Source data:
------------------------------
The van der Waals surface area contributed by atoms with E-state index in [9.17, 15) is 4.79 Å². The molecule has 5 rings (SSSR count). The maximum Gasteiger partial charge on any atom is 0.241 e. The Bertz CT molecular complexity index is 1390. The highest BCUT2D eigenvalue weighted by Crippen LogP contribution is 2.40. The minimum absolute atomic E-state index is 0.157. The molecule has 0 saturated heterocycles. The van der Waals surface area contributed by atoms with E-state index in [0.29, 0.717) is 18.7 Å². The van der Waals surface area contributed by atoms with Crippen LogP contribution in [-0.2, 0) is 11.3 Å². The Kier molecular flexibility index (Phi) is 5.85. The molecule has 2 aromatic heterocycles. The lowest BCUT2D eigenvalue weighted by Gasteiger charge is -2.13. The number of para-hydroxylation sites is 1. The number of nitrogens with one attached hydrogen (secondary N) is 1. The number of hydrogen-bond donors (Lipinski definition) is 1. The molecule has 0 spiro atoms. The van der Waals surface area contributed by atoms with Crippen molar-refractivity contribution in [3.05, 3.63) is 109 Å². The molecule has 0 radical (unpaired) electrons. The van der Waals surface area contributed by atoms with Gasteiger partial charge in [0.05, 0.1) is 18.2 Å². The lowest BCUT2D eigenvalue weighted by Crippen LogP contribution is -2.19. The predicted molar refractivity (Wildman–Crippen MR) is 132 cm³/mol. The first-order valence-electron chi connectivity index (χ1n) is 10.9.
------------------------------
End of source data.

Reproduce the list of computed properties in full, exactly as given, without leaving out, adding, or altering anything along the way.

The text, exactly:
The van der Waals surface area contributed by atoms with E-state index in [9.17, 15) is 4.79 Å². The molecule has 5 rings (SSSR count). The maximum Gasteiger partial charge on any atom is 0.241 e. The Bertz CT molecular complexity index is 1390. The highest BCUT2D eigenvalue weighted by Crippen LogP contribution is 2.40. The minimum absolute atomic E-state index is 0.157. The molecule has 0 saturated heterocycles. The van der Waals surface area contributed by atoms with E-state index in [0.29, 0.717) is 18.7 Å². The van der Waals surface area contributed by atoms with Crippen LogP contribution in [-0.2, 0) is 11.3 Å². The Kier molecular flexibility index (Phi) is 5.85. The molecule has 2 aromatic heterocycles. The lowest BCUT2D eigenvalue weighted by Gasteiger charge is -2.13. The number of para-hydroxylation sites is 1. The number of nitrogens with one attached hydrogen (secondary N) is 1. The number of hydrogen-bond donors (Lipinski definition) is 1. The molecule has 0 spiro atoms. The van der Waals surface area contributed by atoms with Crippen molar-refractivity contribution in [3.05, 3.63) is 109 Å². The molecule has 0 radical (unpaired) electrons. The van der Waals surface area contributed by atoms with Gasteiger partial charge in [0.05, 0.1) is 18.2 Å². The lowest BCUT2D eigenvalue weighted by Crippen LogP contribution is -2.19. The predicted molar refractivity (Wildman–Crippen MR) is 132 cm³/mol. The first-order valence-electron chi connectivity index (χ1n) is 10.9.